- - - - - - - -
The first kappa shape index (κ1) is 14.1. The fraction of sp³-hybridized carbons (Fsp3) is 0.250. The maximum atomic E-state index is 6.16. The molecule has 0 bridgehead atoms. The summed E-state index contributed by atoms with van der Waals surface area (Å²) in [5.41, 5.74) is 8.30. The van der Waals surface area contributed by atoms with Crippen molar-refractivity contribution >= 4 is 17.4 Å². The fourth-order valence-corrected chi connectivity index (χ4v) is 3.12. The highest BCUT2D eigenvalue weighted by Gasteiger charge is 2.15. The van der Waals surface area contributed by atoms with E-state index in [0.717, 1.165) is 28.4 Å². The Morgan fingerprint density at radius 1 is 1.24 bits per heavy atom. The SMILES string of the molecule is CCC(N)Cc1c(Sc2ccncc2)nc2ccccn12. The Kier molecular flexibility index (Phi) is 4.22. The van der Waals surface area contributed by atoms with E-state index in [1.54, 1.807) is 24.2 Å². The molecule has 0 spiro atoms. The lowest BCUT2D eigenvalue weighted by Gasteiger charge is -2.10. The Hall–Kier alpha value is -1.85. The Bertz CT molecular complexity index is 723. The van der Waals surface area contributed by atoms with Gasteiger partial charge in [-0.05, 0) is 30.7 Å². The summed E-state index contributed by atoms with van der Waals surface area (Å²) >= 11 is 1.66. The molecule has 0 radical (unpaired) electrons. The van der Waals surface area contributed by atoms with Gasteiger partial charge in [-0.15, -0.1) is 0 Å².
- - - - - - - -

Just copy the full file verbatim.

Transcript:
The first kappa shape index (κ1) is 14.1. The fraction of sp³-hybridized carbons (Fsp3) is 0.250. The maximum atomic E-state index is 6.16. The molecule has 0 bridgehead atoms. The summed E-state index contributed by atoms with van der Waals surface area (Å²) in [5.41, 5.74) is 8.30. The van der Waals surface area contributed by atoms with Crippen molar-refractivity contribution >= 4 is 17.4 Å². The fourth-order valence-corrected chi connectivity index (χ4v) is 3.12. The highest BCUT2D eigenvalue weighted by Gasteiger charge is 2.15. The van der Waals surface area contributed by atoms with E-state index in [0.717, 1.165) is 28.4 Å². The Morgan fingerprint density at radius 1 is 1.24 bits per heavy atom. The SMILES string of the molecule is CCC(N)Cc1c(Sc2ccncc2)nc2ccccn12. The Kier molecular flexibility index (Phi) is 4.22. The van der Waals surface area contributed by atoms with E-state index in [1.54, 1.807) is 24.2 Å². The molecule has 0 spiro atoms. The lowest BCUT2D eigenvalue weighted by Gasteiger charge is -2.10. The Hall–Kier alpha value is -1.85. The Bertz CT molecular complexity index is 723. The van der Waals surface area contributed by atoms with Gasteiger partial charge in [-0.05, 0) is 30.7 Å². The summed E-state index contributed by atoms with van der Waals surface area (Å²) >= 11 is 1.66. The molecule has 0 radical (unpaired) electrons. The van der Waals surface area contributed by atoms with Gasteiger partial charge in [-0.15, -0.1) is 0 Å².